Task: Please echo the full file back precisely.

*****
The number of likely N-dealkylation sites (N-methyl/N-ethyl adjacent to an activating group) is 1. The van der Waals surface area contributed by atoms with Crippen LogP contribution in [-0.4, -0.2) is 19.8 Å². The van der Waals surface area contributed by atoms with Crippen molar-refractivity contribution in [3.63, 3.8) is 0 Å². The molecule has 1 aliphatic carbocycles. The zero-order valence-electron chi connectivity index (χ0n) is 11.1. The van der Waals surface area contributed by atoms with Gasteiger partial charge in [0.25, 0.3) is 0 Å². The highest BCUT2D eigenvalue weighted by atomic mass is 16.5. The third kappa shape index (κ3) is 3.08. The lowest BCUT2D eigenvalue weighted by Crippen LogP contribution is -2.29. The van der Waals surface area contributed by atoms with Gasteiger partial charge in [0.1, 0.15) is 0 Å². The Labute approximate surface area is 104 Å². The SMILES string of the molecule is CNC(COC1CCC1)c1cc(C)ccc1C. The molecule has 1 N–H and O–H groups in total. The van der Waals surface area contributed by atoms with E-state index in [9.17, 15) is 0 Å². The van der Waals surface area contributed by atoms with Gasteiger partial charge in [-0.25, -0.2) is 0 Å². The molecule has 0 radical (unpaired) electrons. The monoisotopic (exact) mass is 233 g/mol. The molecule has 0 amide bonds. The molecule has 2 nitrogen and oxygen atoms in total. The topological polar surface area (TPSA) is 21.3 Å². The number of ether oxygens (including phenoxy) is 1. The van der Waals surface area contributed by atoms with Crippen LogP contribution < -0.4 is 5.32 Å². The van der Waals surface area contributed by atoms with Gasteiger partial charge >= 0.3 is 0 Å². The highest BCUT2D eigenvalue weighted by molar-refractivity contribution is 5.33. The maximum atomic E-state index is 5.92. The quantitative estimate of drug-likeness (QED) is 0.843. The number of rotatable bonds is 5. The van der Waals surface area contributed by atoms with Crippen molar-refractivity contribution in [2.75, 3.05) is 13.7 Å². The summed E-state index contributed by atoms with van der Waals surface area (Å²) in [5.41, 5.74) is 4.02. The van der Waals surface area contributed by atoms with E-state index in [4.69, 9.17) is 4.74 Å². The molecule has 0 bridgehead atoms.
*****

The number of likely N-dealkylation sites (N-methyl/N-ethyl adjacent to an activating group) is 1. The van der Waals surface area contributed by atoms with Crippen LogP contribution in [-0.4, -0.2) is 19.8 Å². The van der Waals surface area contributed by atoms with Crippen molar-refractivity contribution in [3.63, 3.8) is 0 Å². The molecule has 1 aliphatic carbocycles. The zero-order valence-electron chi connectivity index (χ0n) is 11.1. The van der Waals surface area contributed by atoms with Gasteiger partial charge in [0.25, 0.3) is 0 Å². The highest BCUT2D eigenvalue weighted by atomic mass is 16.5. The third kappa shape index (κ3) is 3.08. The lowest BCUT2D eigenvalue weighted by Crippen LogP contribution is -2.29. The van der Waals surface area contributed by atoms with Gasteiger partial charge in [0.1, 0.15) is 0 Å². The Labute approximate surface area is 104 Å². The SMILES string of the molecule is CNC(COC1CCC1)c1cc(C)ccc1C. The molecule has 1 N–H and O–H groups in total. The van der Waals surface area contributed by atoms with E-state index in [9.17, 15) is 0 Å². The van der Waals surface area contributed by atoms with Gasteiger partial charge in [-0.25, -0.2) is 0 Å². The molecule has 0 radical (unpaired) electrons. The monoisotopic (exact) mass is 233 g/mol. The molecule has 0 amide bonds. The molecule has 2 nitrogen and oxygen atoms in total. The topological polar surface area (TPSA) is 21.3 Å². The number of ether oxygens (including phenoxy) is 1. The van der Waals surface area contributed by atoms with Crippen LogP contribution < -0.4 is 5.32 Å². The van der Waals surface area contributed by atoms with Gasteiger partial charge >= 0.3 is 0 Å². The highest BCUT2D eigenvalue weighted by molar-refractivity contribution is 5.33. The maximum atomic E-state index is 5.92. The quantitative estimate of drug-likeness (QED) is 0.843. The number of rotatable bonds is 5. The van der Waals surface area contributed by atoms with Crippen molar-refractivity contribution in [2.75, 3.05) is 13.7 Å². The summed E-state index contributed by atoms with van der Waals surface area (Å²) in [5.41, 5.74) is 4.02. The van der Waals surface area contributed by atoms with E-state index in [4.69, 9.17) is 4.74 Å². The molecule has 0 bridgehead atoms.